See Reims, the city where the Second World War ended. German General Alfred Jodl signed papers ending the war in both the East and the West on May 7, 1945. With the Soviet Union and Allied Forces coming at the Nazis from both sides, there was no other option. General Jodl was tried, convicted, and subsequently hanged during the Nuremberg Trials, but later found not guilty in 1953.

Reims is famous for more than just World War II—all French royalty have had their coronations held at the Cathedral since the 9th century.


8. Find peace while exploring Caen, less than an hour from Omaha Beach.

11 Places Every American Should Visit to Discover Europe’s World War II History

At the north of France is Caen, whose bridge played an important role in stopping the germans. The British captured Pegasus Bridge, keeping the Germans from a counter-attack after the Normandy invasion. See the bridge and think of our United Kingdom friends, who helped us out significantly.

In the spirit of friendship, head on to the Caen Peace and Memorial Museum, which recognizes all who favor peace and continue to fight for it.


9. Spend a solemn day strolling the Normandy Beaches.

11 Places Every American Should Visit to Discover Europe’s World War II History

If you’ve ever watched the opening of Saving Private Ryan, you know the arrival to the Normandy Beaches was a gruesome day. But unless you were there, you could never truly understand what our soldiers experienced.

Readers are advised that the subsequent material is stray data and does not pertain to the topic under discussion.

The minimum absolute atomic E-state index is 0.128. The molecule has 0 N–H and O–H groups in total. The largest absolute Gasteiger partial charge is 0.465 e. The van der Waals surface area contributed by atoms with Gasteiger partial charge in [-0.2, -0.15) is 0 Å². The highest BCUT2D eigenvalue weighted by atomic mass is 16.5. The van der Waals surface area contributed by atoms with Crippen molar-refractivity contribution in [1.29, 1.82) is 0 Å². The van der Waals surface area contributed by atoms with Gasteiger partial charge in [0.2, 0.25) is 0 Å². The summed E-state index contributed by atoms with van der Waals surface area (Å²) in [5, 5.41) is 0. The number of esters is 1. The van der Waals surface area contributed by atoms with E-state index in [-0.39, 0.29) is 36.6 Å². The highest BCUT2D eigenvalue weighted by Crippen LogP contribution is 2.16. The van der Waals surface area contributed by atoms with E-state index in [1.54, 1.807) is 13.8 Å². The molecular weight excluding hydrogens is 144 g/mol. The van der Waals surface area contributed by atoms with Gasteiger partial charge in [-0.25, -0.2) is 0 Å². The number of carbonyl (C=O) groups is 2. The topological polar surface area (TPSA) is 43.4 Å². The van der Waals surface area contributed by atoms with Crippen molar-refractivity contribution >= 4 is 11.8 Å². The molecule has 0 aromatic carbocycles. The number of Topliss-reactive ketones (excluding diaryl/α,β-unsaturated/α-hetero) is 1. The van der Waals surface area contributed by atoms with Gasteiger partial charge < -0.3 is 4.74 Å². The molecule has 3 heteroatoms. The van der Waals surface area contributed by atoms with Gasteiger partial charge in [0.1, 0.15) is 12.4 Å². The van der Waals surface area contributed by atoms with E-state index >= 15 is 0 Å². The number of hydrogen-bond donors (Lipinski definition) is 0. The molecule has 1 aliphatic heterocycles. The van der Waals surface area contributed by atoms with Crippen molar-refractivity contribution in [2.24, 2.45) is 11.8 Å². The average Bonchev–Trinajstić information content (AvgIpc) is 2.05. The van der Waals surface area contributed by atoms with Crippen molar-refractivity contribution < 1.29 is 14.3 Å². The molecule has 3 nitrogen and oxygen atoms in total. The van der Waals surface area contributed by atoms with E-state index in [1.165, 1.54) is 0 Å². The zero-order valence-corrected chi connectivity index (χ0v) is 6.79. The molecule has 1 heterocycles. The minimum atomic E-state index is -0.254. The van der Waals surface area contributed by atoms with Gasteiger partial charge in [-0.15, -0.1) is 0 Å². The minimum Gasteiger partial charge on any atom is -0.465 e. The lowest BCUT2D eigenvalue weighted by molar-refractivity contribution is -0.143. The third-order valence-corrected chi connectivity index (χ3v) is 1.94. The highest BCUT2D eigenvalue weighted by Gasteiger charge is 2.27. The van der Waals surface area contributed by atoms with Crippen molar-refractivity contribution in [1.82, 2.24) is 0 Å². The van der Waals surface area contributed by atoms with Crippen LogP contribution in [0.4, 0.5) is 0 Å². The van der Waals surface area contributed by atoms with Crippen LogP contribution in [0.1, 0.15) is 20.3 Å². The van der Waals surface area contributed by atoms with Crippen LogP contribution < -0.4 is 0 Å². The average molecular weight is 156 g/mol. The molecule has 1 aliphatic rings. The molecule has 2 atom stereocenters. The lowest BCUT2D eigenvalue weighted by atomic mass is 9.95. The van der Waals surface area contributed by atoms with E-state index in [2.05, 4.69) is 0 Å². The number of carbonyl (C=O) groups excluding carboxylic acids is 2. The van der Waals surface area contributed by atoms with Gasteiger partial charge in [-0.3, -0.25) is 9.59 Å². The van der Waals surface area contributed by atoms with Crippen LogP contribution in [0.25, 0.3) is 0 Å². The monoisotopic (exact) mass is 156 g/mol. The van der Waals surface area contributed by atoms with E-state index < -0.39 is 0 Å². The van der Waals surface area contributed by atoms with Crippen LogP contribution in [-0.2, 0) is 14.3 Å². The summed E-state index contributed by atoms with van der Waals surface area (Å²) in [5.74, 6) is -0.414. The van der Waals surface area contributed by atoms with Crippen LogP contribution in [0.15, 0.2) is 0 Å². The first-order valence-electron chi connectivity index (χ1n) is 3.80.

While you can’t travel back in time, you can travel to the beaches of D-Day: Omaha, Utah, Gold, Juno, and Sword. These bloody battles opened up the possibility of an Allied victory. Walking on the same sand upon which the combat took place is humbling and solemn, but it helps keep alive the memory of those who died for their fellow citizens.

Pointe du Hoc, a German fortification, is also nearby. See where the Germans set up their fortification and how the Allies captured it.


10. Holland played a big part in liberation efforts during the War.

11 Places Every American Should Visit to Discover Europe’s World War II History

Holland’s position next to Germany made it a great location for war efforts for both sides. The Allies’ Operation Market Garden’s air and ground strikes set out to liberate Arnhem, but the ground troops never made it to the bridge, coining the battle “a bridge too far.” The bridge and other sites of this failed operation are still around today.

Nijmegen, however, was liberated by American troops during the war. Visit the Waal River bridge, where the crossing by American paratroopers was decisive in taking control of this strategic asset.


11. Finish your World War II journey in the Rhine River region of Germany.

11 Places Every American Should Visit to Discover Europe’s World War II History

Close to the end of the war, Americans captured Ludendorff Bridge, the last standing bridge on the Rhine River. That was March 7, 1945, exactly two months before the end of World War II. And so you end your time visiting the European sites of the Second World War.

Enjoy a river boat ride past enchanting castles, idyllic vineyards, and charming villages. Taste the distinctive Rhine wines and end your evening with a festive dinner before your return home. Germany is a different country today, thanks to the heroics of so many decades ago.


Remember the fallen…

If you would like to see these important places for yourself, get in touch to sign up for our World War II Memorial tour today.

European Holiday Traditions

Our 2017 Photo Contest Winners